Australian New Zealand Clinical Trials Registry (ACTRN12620000174987).
This study aims to investigate the effects of an optimal home-based respiratory care protocol in individuals with amyotrophic lateral sclerosis (ALS).
This is a randomised, blinded controlled trial involving patients diagnosed with ALS, both sexes, age between 18 and 80 years. Patients will be randomly allocated into the conventional respiratory care (CRC) group and the optimised respiratory care home-based (ORC) group. Primary outcomes will be peak cough flow, the number of exacerbations and ALS Functional Rating Scale Revised. Secondary outcomes will include chest wall volumes, maximal respiratory pressures, sniff nasal inspiratory pressure, nasal expiratory pressure and forced vital capacity (FVC), forced expiratory volume in the 1st second (FEV1) and FEV1/FVC. The CRC group will receive educational information about respiratory care at the clinic. The ORC group will receive conventional care and home-based care. The clinical status of all individuals will be monitored weekly through telephone calls. A 6-month intervention is planned, the outcomes will be assessed every 3 months and 3 and 6 months follow-up after final evaluation. The primary and secondary results will be described as average or median for continuous variables and absolute and relative frequencies for qualitative variables. Treatment effects or differences between the outcomes (baseline, 3 months and 6 months) of the study groups will be analysed using an analysis of variance. The level of significance will be set as p≤0.05.
The research ethics committee approved the study. It is expected to evaluate respiratory function in patients with ALS in the short, medium and long terms with home-based care protocol applied. The disease’s rapid progression is a limitation for performing a long-term clinical study.
To comprehensively map the existing evidence assessing the impact of travel-related control measures for containment of the SARS-CoV-2/COVID-19 pandemic.
Rapid evidence map.
MEDLINE, Embase and Web of Science, and COVID-19 specific databases offered by the US Centers for Disease Control and Prevention and the WHO.
We included studies in human populations susceptible to SARS-CoV-2/COVID-19, SARS-CoV-1/severe acute respiratory syndrome, Middle East respiratory syndrome coronavirus/Middle East respiratory syndrome or influenza. Interventions of interest were travel-related control measures affecting travel across national or subnational borders. Outcomes of interest included infectious disease, screening, other health, economic and social outcomes. We considered all empirical studies that quantitatively evaluate impact available in Armenian, English, French, German, Italian and Russian based on the team’s language capacities.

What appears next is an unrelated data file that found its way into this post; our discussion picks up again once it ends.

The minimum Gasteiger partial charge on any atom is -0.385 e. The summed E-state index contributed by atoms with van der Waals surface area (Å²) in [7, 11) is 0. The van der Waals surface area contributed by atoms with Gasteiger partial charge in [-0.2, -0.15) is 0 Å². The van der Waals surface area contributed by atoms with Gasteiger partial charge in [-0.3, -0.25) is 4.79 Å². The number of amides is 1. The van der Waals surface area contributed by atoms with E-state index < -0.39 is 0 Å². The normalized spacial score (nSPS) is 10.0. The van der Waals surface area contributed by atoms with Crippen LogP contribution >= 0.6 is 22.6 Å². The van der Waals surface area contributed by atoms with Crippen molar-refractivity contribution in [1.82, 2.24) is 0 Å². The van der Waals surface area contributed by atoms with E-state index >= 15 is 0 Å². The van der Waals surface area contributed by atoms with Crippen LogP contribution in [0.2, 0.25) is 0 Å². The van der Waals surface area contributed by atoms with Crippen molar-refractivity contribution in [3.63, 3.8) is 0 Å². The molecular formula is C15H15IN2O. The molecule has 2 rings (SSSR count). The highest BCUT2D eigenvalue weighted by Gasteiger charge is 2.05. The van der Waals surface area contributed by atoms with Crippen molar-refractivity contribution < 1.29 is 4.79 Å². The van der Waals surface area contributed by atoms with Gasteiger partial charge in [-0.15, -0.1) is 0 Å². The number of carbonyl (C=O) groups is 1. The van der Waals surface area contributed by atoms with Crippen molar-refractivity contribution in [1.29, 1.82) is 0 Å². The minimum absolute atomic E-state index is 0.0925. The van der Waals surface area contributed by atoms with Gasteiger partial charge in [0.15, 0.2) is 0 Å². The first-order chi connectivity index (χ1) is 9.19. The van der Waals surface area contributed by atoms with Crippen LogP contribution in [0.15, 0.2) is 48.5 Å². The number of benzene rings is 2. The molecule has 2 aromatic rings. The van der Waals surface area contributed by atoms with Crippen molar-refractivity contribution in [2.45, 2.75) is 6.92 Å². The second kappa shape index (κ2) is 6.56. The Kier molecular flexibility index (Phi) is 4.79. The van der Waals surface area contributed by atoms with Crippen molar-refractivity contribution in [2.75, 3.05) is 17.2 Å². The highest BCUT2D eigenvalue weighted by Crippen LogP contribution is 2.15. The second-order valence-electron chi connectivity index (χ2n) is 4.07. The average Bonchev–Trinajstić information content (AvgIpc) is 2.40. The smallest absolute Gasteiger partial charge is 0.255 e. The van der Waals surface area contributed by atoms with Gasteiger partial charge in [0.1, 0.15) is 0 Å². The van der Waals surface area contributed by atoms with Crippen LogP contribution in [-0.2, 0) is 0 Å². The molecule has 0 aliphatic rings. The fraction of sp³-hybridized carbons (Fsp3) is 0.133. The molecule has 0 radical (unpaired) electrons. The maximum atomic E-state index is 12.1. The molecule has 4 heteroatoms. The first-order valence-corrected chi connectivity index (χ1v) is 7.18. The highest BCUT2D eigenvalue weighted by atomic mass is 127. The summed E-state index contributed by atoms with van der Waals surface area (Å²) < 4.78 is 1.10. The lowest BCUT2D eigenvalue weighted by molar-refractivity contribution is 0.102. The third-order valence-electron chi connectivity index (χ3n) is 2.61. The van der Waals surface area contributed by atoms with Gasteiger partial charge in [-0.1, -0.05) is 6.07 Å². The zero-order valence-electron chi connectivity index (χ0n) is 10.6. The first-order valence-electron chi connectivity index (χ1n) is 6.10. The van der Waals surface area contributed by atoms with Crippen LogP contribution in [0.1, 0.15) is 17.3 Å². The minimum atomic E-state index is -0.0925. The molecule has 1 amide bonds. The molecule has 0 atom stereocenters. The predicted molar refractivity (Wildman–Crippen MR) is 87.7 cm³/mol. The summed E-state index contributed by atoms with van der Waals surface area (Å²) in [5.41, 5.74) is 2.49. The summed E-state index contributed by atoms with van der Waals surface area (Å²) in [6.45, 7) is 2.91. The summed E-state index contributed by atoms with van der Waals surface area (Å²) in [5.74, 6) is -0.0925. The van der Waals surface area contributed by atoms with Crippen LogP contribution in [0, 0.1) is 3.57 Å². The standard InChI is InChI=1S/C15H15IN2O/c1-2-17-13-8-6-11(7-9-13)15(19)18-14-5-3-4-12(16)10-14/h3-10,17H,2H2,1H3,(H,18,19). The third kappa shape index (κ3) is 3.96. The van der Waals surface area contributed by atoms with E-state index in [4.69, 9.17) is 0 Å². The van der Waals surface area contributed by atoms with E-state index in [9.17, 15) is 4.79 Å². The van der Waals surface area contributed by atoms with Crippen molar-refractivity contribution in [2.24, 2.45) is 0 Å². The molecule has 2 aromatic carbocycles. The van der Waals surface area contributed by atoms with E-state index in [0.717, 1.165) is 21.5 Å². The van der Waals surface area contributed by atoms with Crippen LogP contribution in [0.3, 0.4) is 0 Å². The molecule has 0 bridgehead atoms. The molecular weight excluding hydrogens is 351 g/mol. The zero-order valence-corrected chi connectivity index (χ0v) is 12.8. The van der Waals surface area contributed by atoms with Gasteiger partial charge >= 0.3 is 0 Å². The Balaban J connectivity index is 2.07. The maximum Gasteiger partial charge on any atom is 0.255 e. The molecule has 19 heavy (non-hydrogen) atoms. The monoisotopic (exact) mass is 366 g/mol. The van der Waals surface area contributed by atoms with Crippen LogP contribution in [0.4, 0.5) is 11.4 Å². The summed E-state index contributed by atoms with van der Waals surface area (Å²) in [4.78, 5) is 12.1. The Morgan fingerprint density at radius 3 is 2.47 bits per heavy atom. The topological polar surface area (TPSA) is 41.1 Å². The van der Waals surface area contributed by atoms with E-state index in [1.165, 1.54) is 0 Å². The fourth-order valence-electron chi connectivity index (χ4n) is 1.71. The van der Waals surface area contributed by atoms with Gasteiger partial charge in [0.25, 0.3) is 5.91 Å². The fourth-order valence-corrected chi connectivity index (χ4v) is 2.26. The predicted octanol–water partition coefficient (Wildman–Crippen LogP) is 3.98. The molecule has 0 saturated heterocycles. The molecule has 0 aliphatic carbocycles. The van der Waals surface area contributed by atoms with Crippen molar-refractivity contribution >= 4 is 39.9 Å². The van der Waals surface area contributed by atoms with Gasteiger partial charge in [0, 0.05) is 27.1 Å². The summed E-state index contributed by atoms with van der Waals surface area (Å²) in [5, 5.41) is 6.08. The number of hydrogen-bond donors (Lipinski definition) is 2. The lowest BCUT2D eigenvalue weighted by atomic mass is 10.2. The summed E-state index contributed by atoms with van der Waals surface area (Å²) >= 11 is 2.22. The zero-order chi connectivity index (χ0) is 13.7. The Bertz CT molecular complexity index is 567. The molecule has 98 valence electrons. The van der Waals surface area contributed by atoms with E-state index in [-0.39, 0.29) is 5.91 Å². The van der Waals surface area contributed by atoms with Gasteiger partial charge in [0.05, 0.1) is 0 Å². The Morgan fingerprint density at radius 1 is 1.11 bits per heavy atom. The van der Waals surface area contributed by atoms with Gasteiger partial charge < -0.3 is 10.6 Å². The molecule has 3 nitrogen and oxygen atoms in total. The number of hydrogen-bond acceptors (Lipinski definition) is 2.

We extracted data from included studies in a standardised manner and mapped them to a priori and (one) post hoc defined categories.
We included 122 studies assessing travel-related control measures. These studies were undertaken across the globe, most in the Western Pacific region (n=71). A large proportion of studies focused on COVID-19 (n=59), but a number of studies also examined SARS, MERS and influenza. We identified studies on border closures (n=3), entry/exit screening (n=31), travel-related quarantine (n=6), travel bans (n=8) and travel restrictions (n=25). Many addressed a bundle of travel-related control measures (n=49). Most studies assessed infectious disease (n=98) and/or screening-related (n=25) outcomes; we found only limited evidence on economic and social outcomes. Studies applied numerous methods, both inferential and descriptive in nature, ranging from simple observational methods to complex modelling techniques.
We identified a heterogeneous and complex evidence base on travel-related control measures. While this map is not sufficient to assess the effectiveness of different measures, it outlines aspects regarding interventions and outcomes, as well as study methodology and reporting that could inform future research and evidence synthesis.
Faster-acting insulin aspart (Fiasp) is approved for use in pregnancy and lactation, but no clinical study has evaluated its effects during this life stage in women with pre-existing diabetes. The aim of the CopenFast trial is to evaluate the effect of Fiasp compared with insulin aspart (NovoRapid) on maternal glycaemic control during pregnancy, delivery and lactation and on fetal growth and infant health.